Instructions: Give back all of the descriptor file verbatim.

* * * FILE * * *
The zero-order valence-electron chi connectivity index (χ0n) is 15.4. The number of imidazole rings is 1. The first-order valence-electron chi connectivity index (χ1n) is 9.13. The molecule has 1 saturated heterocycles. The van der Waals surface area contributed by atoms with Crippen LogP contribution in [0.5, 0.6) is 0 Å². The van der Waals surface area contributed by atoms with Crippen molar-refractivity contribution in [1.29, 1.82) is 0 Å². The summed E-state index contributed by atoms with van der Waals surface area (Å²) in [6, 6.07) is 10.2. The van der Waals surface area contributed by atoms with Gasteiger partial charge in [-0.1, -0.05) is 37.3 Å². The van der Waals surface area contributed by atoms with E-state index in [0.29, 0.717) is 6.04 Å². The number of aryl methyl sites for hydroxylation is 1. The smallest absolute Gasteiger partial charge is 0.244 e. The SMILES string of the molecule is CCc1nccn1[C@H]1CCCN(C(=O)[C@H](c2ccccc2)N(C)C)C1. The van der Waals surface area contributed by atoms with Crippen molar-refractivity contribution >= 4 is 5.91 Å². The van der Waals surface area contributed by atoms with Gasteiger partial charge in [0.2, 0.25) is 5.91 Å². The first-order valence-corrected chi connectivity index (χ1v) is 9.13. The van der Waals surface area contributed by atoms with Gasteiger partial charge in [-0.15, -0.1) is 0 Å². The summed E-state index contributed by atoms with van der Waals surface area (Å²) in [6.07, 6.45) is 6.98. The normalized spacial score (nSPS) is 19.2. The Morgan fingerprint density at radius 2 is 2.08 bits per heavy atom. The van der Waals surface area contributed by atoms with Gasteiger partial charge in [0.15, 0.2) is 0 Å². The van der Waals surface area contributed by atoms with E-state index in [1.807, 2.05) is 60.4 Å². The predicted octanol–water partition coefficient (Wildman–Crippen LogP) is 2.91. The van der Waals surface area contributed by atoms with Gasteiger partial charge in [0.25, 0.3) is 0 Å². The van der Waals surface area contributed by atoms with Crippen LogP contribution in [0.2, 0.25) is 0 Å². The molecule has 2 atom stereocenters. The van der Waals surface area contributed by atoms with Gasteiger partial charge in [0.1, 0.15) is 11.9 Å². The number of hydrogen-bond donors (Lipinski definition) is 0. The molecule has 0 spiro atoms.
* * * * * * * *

The zero-order valence-electron chi connectivity index (χ0n) is 15.4. The number of imidazole rings is 1. The first-order valence-electron chi connectivity index (χ1n) is 9.13. The molecule has 1 saturated heterocycles. The van der Waals surface area contributed by atoms with Crippen LogP contribution in [0.5, 0.6) is 0 Å². The van der Waals surface area contributed by atoms with Crippen molar-refractivity contribution in [1.29, 1.82) is 0 Å². The summed E-state index contributed by atoms with van der Waals surface area (Å²) in [6, 6.07) is 10.2. The van der Waals surface area contributed by atoms with Gasteiger partial charge in [-0.1, -0.05) is 37.3 Å². The van der Waals surface area contributed by atoms with E-state index in [0.29, 0.717) is 6.04 Å². The number of aryl methyl sites for hydroxylation is 1. The smallest absolute Gasteiger partial charge is 0.244 e. The SMILES string of the molecule is CCc1nccn1[C@H]1CCCN(C(=O)[C@H](c2ccccc2)N(C)C)C1. The van der Waals surface area contributed by atoms with Crippen molar-refractivity contribution >= 4 is 5.91 Å². The van der Waals surface area contributed by atoms with Gasteiger partial charge in [0.2, 0.25) is 5.91 Å². The first-order valence-corrected chi connectivity index (χ1v) is 9.13. The van der Waals surface area contributed by atoms with Gasteiger partial charge in [-0.15, -0.1) is 0 Å². The summed E-state index contributed by atoms with van der Waals surface area (Å²) in [6.07, 6.45) is 6.98. The normalized spacial score (nSPS) is 19.2. The Morgan fingerprint density at radius 2 is 2.08 bits per heavy atom. The van der Waals surface area contributed by atoms with Gasteiger partial charge in [0.15, 0.2) is 0 Å². The van der Waals surface area contributed by atoms with E-state index in [1.807, 2.05) is 60.4 Å². The predicted octanol–water partition coefficient (Wildman–Crippen LogP) is 2.91. The van der Waals surface area contributed by atoms with Gasteiger partial charge in [0.25, 0.3) is 0 Å². The van der Waals surface area contributed by atoms with Crippen LogP contribution in [0.2, 0.25) is 0 Å². The molecule has 2 atom stereocenters. The van der Waals surface area contributed by atoms with Gasteiger partial charge in [0.1, 0.15) is 11.9 Å². The number of hydrogen-bond donors (Lipinski definition) is 0. The molecule has 0 spiro atoms.